By Joern Fischer
While a few years ago, a relatively small crowd of ‘insiders’ advocated that we need to bring to bear both the natural and social sciences to tackle environmental problems, this now seems to be a pretty mainstream conviction. (For those readers keen on terminology, see the bottom of this entry for a definition of multi-, inter- and transdisciplinary work. Down where the asterisk is … thanks!) But although the idea that we should be doing transdisciplinary work has become mainstream, practice is still a bit behind.
For example, in the social science journals, you still find that people cite mostly other social science journals; even in interdisciplinary articles. And the same is true for the natural sciences. Moreover, it’s still harder to get interdisciplinary work published in leading journals; funding is still harder to attract through some of the most esteemed funding bodies (though increasingly easier via alternative avenues!); and we still find claims of ‘interdisciplinarity’ in some papers where people from 2 or 3 very closely related subdisciplines work together.
First, why do we need transdisciplinary sustainability research? To be relevant. Or in other words: to avoid being utterly irrelevant. Of course we need a sound basis from multiple disciplinary perspectives to understand a given environmental challenge, but no discipline on its own holds all the relevant answers. Things only become interesting (and relevant) when multiple perspectives come together.
Take our work in Romania, as an example. Biodiversity here has co-evolved with culture and land use practices; biodiversity challenges depend on human decisions regarding land use; EU policy changes the incentives for local land use practices; add to that some tensions between different local actors or demographic groups, and it’s pretty clear that science alone (no matter of which type) won’t be terribly useful here. It’s all about working with people, and understanding the social and ecological challenges together (and the economic ones, of course).
I’ve been lucky to work with my friend Kate Sherren and a bunch of other colleagues on an interdisciplinary project in Australia. The project was all about trees on farms, and sustainable ways of running livestock grazing enterprises. We think the project worked quite well. Sure, some things could have been better — but overall, we feel it worked reasonably well, and our sense is that at least some of the stakeholders found our work useful, too.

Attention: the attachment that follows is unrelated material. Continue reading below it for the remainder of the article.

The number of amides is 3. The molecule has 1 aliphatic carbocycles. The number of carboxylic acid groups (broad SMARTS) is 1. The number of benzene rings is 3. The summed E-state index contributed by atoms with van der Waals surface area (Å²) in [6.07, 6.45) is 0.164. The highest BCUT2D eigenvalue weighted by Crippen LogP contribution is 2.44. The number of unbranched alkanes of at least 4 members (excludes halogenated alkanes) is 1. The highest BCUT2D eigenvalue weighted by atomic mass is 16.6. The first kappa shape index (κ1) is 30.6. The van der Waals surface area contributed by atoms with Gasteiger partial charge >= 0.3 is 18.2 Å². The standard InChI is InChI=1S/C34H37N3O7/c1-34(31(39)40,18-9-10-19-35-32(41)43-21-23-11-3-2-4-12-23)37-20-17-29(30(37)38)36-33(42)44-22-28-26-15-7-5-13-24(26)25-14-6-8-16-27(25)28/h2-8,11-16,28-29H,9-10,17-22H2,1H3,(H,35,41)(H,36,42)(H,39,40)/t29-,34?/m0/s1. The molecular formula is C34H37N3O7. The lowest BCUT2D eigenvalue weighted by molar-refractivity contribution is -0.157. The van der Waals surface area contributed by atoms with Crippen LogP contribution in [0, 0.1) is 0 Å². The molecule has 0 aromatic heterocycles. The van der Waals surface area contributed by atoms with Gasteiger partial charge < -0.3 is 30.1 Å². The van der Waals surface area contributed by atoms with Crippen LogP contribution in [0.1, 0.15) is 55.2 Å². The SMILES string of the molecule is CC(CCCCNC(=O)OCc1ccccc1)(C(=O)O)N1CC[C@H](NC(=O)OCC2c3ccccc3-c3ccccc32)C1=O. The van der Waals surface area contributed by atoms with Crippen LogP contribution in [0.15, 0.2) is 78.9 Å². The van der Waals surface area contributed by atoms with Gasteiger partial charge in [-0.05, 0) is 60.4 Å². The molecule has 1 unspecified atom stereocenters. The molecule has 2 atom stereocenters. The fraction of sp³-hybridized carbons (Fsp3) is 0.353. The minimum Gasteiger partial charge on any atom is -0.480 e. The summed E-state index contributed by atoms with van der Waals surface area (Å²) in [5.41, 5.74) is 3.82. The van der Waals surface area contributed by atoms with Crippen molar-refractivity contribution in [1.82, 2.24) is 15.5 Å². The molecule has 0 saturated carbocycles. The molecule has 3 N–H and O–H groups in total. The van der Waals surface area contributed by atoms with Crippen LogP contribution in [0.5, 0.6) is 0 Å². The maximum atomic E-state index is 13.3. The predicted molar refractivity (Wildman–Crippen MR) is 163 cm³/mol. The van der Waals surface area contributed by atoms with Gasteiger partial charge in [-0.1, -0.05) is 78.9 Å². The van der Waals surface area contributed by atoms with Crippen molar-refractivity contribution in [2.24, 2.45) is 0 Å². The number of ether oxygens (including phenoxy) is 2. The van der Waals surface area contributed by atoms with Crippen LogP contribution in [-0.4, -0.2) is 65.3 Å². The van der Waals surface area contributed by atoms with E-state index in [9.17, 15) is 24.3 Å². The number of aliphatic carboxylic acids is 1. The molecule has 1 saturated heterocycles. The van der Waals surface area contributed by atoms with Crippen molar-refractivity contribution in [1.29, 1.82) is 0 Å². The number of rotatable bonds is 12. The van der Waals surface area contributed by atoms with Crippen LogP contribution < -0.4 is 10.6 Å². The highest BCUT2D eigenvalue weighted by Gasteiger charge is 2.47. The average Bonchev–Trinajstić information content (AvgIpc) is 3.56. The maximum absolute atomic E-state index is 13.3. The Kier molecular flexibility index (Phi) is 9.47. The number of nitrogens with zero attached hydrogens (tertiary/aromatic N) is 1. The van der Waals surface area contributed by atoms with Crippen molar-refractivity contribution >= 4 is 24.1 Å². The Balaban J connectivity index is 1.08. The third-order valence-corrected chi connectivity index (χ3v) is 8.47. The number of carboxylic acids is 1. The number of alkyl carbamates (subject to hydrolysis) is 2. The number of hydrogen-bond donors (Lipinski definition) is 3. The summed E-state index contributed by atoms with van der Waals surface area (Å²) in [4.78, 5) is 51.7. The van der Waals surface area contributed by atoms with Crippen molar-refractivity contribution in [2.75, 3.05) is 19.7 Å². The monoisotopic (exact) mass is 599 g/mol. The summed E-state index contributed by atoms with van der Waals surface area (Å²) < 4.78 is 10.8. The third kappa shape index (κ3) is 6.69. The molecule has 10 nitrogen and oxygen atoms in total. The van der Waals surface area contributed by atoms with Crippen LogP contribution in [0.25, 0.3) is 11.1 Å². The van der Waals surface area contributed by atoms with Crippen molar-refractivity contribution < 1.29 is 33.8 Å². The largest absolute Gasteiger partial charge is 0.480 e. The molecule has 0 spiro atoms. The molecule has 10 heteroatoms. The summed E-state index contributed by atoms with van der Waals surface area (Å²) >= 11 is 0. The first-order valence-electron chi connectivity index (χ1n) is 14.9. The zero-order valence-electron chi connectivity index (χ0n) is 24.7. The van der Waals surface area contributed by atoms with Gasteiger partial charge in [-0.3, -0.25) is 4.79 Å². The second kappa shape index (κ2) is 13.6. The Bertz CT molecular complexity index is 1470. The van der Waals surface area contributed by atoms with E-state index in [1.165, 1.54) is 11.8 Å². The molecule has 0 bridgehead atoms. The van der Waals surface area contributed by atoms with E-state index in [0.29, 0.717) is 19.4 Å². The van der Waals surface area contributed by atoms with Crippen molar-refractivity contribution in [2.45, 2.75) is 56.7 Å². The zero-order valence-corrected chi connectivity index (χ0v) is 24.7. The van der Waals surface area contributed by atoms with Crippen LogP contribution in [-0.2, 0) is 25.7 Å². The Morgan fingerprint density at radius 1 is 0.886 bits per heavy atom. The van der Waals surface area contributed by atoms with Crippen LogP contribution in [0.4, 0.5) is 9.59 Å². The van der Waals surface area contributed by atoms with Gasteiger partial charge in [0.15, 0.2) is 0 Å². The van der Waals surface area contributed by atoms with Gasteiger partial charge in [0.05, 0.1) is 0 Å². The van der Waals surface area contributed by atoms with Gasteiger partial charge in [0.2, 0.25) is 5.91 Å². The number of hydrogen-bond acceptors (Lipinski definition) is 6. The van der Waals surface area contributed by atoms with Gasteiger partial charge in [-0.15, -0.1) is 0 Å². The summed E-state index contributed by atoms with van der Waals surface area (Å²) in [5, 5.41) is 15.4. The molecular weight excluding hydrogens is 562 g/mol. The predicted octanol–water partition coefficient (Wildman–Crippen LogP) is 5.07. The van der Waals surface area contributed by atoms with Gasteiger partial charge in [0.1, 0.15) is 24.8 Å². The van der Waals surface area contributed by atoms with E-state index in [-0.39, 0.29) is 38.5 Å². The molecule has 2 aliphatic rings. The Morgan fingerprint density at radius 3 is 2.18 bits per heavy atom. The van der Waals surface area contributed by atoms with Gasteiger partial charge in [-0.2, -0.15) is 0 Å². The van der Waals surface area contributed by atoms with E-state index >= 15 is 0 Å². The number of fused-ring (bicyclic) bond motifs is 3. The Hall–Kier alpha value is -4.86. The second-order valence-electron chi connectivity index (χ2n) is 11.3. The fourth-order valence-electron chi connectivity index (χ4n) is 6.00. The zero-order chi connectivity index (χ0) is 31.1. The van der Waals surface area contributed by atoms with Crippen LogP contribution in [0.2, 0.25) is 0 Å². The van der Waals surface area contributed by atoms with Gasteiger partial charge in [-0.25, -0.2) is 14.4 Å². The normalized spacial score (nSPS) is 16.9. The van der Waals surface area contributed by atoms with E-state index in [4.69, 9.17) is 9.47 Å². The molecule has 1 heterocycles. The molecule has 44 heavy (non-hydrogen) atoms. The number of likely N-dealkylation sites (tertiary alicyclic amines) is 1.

Having observed interdisciplinary projects for some time, having (collaboratively) dreamt up and completed one such project, and now having started a new one in Romania, I have some views on what makes such projects work. Here is what I think are some key enabling factors:
1. A small team of dedicated people. It’s fine to engage lots of experts on well-defined tasks, but interdisciplinary integration will work best if the core team is small. Within a small team, people get to know each other and trust each other. The trust thus built is important to overcome the divides between disciplines.
2. Lots of time from few people! Integration takes time. I find it much more useful to have a small number of people devote lots of time, than many people devote a little bit of time each. In other words: 5 people who each devote 80% of their time is better than 40 people who each devote 10% of their time. Both types of projects exist. Those with 40 people also produce stuff, possibly even big stuff: but I’d argue that the scope for true integration is inherently much more limited in such big projects.
3. A shared, geographical research focus. Real-world sustainability problems are tied to places. Whether it’s energy policy, or sustainable agriculture — these general themes only start to be filled with life if they are discussed in a real place. What works really nicely is if the places studied by social scientists (for example) are also those studied by natural scientists. This gives a very natural reason to talk about issues that cut across disciplines.
4. Regular opportunities for informal exchange. You need places to hang out, drink coffee (or herbal tea for the politically more correct readers) and bounce ideas around. This requires space, both in time and physically.
Anything else? Probably … Feel free to leave your comments! What makes transdisciplinary projects work?
(* This may not be universally accepted, but here is my view on the multiple definitions that are relevant here: Multidisciplinary work is when multiple disciplines work side by side, but without real integration. Interdisciplinary work occurs when there is integration. Transdisciplinary work is when it’s not just a bunch of academics but also stakeholders, such as farmers, policy makers, or urban residents.)